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Vol 38 No 4

God–Lover or Judge?

Leslee Sniatynskyj

Cormac Nagle OFM

Brian Lewis

Frank Fletcher MSC

Brendan Byrne SJ

Michael Trainor


Kevin Mark


Public policy and morality


THE US DEMOCRATIC candidate for the Presidency, John Kerry, a Catholic, with his public support for the right to have an abortion has highlighted the question of the promotion by a Catholic politician of a public policy which in itself is contrary to Catholic teaching. Several US bishops have declared that Kerry should be refused Communion; others like Cardinal McCarrick of Washington DC have been less confrontational in their approach.1 The case is not restricted to a Catholic politician, but to any politician vis à vis religious beliefs and or conscience.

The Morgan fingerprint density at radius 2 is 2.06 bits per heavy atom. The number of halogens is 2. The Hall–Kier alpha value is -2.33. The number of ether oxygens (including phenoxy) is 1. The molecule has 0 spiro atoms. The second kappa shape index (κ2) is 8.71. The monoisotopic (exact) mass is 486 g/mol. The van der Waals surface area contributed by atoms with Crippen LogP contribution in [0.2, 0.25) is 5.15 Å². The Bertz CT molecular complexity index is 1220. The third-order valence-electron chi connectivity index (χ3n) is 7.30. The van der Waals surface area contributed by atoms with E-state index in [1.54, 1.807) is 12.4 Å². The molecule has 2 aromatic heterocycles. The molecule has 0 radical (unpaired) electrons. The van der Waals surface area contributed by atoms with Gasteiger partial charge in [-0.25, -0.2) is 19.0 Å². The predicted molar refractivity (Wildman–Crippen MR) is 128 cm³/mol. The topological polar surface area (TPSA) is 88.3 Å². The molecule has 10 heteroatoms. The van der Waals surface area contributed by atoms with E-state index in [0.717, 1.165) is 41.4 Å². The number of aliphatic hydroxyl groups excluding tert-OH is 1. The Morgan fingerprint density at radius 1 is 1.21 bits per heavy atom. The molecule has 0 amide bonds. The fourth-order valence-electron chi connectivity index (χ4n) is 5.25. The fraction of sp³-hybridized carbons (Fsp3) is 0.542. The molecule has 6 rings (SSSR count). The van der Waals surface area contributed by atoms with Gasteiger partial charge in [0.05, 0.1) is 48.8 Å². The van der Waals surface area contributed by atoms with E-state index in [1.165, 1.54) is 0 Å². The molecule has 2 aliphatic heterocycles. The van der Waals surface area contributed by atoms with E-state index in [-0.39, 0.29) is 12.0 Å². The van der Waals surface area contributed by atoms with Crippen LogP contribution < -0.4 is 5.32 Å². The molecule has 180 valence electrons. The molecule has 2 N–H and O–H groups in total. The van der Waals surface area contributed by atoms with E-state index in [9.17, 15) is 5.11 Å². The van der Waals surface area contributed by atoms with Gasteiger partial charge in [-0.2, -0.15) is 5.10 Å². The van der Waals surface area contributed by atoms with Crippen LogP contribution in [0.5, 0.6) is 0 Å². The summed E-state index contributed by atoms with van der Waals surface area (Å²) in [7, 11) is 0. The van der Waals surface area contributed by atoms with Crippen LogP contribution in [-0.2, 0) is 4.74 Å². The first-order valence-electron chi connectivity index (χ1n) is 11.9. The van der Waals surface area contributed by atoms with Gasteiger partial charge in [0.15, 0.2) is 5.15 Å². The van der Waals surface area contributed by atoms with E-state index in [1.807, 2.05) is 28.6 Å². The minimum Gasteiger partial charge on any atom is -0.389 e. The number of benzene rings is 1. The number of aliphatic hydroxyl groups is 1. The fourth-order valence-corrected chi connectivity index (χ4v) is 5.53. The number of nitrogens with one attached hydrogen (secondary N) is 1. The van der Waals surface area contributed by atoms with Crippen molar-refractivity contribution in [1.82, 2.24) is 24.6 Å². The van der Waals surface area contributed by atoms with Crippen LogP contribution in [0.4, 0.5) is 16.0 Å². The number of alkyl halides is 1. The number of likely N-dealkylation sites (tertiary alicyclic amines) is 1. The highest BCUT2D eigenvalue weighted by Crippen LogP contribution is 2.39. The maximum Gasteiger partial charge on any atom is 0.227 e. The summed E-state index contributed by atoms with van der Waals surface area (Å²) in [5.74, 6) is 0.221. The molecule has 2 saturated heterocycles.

This is not a new question for either politicians or moralists. Mario Cuomo, former mayor of New York, delivered an address on the subject at Notre Dame University many years ago. Antonin Scalia, US Supreme Court Justice, spoke on the same topic to the Gregorian University in Rome in 1996.2 Cuomo stressed that sometimes practical judgements have to be made when immediate condemnation of a policy will do more harm than good. He cited the reaction to a decree of Pope Gregory XVI who condemned the slave trade in 1840. Few Catholic bishops in the country preached the abolition of slavery at the time, when even some priests in the South owned slaves. In that period Catholics were mainly a foreign minority, not well accepted by the general population. Believing that protests would not alter the situation, except to make it worse, the bishops remained silent.